Where does Sun Prairie’s water come from?
Sun Prairie drinking water comes from a deep sandstone aquifer, an underground rock formation where water collects in small spaces among the rocks. Groundwater originates as rain or snow, soaks into the ground, and is naturally filtered through layers of soil and rock before replenishing the aquifer.
Why is some drinking water stored in large tanks high above the ground?
This type of water storage ensures that water pressure and water volume are stabilized. Sun Prairie Utilities also has ground level reservoirs that ensure a sufficient water supply to fight fires, even if the electricity that normally pumps water is turned off.
Sun Prairie has an ample and reliable supply of water, so why should I conserve?
If the utility has to meet rising customer demand every year to accommodate population growth, it must continually increase its pumping and delivery capacity, and it could eventually need to find additional sources of water. Each increase in capacity and supply means increased costs to develop and operate; these, in turn, eventually lead to an increase in customer rates. Therefore, it is less expensive for everyone to invest in water conservation than in increased supply.
Additional benefits of water conservation include improved water quality, a reduced burden on surface water quality since less wastewater is generated, and reduced greenhouse gas emissions due to reduced energy spent on water pumping. Plus, the customer sees a smaller water bill.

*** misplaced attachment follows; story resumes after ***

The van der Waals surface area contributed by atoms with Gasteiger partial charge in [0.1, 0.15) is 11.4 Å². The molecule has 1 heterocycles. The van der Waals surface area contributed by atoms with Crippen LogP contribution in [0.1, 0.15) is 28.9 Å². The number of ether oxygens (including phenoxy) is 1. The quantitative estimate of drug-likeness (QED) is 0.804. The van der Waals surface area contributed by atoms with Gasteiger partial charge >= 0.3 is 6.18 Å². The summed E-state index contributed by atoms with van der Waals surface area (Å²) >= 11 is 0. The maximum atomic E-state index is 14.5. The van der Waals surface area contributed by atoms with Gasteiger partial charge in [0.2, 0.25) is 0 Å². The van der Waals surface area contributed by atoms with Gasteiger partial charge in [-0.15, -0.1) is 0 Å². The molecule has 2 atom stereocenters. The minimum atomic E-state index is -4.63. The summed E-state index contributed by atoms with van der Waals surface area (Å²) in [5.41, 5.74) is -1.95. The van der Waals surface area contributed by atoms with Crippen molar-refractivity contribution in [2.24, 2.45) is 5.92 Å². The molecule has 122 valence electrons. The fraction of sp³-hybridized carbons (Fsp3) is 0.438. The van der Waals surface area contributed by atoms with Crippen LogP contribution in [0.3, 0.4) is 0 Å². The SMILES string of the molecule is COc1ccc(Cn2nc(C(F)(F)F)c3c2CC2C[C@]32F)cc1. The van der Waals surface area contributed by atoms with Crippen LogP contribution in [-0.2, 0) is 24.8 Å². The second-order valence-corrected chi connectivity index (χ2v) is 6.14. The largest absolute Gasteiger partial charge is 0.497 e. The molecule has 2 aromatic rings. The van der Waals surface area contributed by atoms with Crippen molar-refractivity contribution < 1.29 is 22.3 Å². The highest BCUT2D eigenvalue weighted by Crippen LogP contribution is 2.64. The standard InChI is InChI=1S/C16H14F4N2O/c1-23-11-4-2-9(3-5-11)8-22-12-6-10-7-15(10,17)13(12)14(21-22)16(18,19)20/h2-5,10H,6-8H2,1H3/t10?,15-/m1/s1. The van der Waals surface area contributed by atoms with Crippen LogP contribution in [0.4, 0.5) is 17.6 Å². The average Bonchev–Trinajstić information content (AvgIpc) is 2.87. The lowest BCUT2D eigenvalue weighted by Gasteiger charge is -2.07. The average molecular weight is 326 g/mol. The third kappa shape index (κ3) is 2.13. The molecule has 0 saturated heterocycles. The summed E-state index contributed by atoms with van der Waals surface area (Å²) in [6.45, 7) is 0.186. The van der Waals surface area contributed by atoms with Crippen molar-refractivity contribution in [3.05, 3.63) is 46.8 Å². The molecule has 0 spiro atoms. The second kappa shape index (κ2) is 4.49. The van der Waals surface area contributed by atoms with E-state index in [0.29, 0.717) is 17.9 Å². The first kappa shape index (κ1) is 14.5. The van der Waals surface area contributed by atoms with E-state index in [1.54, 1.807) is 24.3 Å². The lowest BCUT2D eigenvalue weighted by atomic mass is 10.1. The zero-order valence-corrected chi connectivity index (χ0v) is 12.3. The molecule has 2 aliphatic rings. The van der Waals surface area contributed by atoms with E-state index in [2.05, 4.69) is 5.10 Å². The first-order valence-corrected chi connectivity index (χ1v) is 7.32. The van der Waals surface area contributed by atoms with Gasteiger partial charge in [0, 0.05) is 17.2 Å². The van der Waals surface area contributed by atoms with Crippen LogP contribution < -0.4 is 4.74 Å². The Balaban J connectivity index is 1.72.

What is Sun Prairie's 'water hardness' and how does it affect me?
Sun Prairie's tap water is considered to be 'very hard', because of the minerals such as calcium and magnesium in the rock formations from which we draw water. This water contains 22 grains of hardness per gallon.
Why do we use chlorine and fluoride in our water?
The high quality deep aquifer supplying our drinking water requires little treatment. However, chlorine is used to kill bacteria and viruses that could be found in the water. It's considered one of the most important tools for disinfecting drinking water. It's actually been in use for more than 100 years and is responsible for ending disease epidemics that were widespread prior to its use.
Fluoride has been added to treated water to reduce the risk of dental cavities. The Public Health Department advises about setting the fluoride target level for treated water to maximize dental health benefits and minimize concerns about over exposure. Chlorine and fluoride are key ingredients to water quality and public health and safety.
How do you check for a 'silent leak'?
A silent leak is usually a toilet where the flapper inside of the tank does not seal properly. This poor seal allows the water in the tank to seep from the tank into the bowl continuously and can add up to a significant amount of water. To check for a leaky toilet, add a drop or two of food coloring into the tank of the toilet. Do not flush the toilet for 20-30 minutes. If the coloring shows in the toilet bowl after 20-30 minutes, that is an indication of a leak.